FREQUENTLY ASKED QUESTIONS

Thailand FAQs

Thailand FAQs

Thailand FAQs

It is your responsibility to ensure that you have the correct visa for your project.

You will need a nonimmigrant-O visa.

To volunteer in Thailand, you must first obtain a non-immigrant visa. For most nationalities you must apply and obtain it in advance.

Check with the immigration authorities of the countries you intend to visit, or visit www.cibt.com for advice and information on visa applications.

Volunteers and interns staying longer than 90 days must apply for another visa: Non-O. This request can be made by telephone or by mail. This process can cost a total of between $400 and $500 due to the additional documents required to obtain this visa. The field staff on site can help you prepare the visa application.

When you arrive in Thailand, make sure the immigration officer activates the visa and gives you a 90-day stamp.

Keep the white card that will be given to you at immigration, because you will need it when you leave.

Speak directly to the local team! This professional and experienced team will be your main point of contact in the field and will do their best to help you solve the problems you encounter and answer your questions.

Despite the technical difficulties, wifi is available at the volunteer base or in a nearby café, depending on the project.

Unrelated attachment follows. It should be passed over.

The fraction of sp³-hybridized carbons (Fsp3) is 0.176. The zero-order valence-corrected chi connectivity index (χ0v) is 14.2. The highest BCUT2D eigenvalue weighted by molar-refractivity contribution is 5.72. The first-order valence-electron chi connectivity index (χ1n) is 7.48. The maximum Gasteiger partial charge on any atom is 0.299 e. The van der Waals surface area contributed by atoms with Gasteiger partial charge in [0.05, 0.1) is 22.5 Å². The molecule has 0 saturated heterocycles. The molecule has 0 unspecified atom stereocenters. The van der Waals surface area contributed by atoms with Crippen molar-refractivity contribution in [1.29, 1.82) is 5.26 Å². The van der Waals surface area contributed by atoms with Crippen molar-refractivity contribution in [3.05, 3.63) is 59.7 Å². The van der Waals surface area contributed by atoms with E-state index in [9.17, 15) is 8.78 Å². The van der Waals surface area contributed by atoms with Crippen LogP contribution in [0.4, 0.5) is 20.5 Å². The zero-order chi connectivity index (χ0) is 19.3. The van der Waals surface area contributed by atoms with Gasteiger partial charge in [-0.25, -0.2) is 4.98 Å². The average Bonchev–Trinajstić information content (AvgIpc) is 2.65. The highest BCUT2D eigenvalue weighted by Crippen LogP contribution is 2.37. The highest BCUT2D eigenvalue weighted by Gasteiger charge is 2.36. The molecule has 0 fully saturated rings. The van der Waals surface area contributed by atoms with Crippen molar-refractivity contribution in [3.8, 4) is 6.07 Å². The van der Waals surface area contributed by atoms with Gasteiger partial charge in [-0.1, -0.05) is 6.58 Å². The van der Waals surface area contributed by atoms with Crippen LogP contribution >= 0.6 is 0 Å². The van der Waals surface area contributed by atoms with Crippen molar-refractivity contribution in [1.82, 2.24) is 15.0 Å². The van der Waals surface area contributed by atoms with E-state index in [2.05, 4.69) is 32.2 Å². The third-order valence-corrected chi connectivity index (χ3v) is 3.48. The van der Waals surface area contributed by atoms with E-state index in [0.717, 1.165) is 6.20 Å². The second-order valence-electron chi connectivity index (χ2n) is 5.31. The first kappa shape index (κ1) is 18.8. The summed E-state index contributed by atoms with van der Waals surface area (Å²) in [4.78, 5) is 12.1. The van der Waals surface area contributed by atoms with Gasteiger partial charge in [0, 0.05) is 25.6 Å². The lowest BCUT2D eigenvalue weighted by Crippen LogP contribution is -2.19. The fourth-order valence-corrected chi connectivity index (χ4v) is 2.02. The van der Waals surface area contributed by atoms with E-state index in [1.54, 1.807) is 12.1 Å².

Mobile/cellular phones are affordable and Thai SIM cards are extremely cheap.

You can buy top-up cards for calling at reasonable prices in Thailand and abroad. There are many phone shops in tourist areas.

The food is usually richly flavored with chili and local herbs. It’s easy to satisfy vegetarians and adjust spice levels.

In case of special diet, keep in mind that the food will be basic.

Laundry services are available and quite inexpensive. Alternatively, attendees can purchase detergent and wash by hand.

The local currency is the Thai Baht.

Participants typically spend around THB 2,000 per week on snacks, drinks, internet and phone cards, as well as renting transportation for city tours.

We recommend traveling with cash as your primary source of funds, although it is wise to have a credit/debit card in reserve.

Additional in-town transportation and other in-town expenses can be more expensive.

ATMs are available in major cities. Only cash is accepted in the village and on the project site. We recommend getting enough Thai Baht in Chiang Mai for your stay on site (tickets under THB 1,000 are recommended).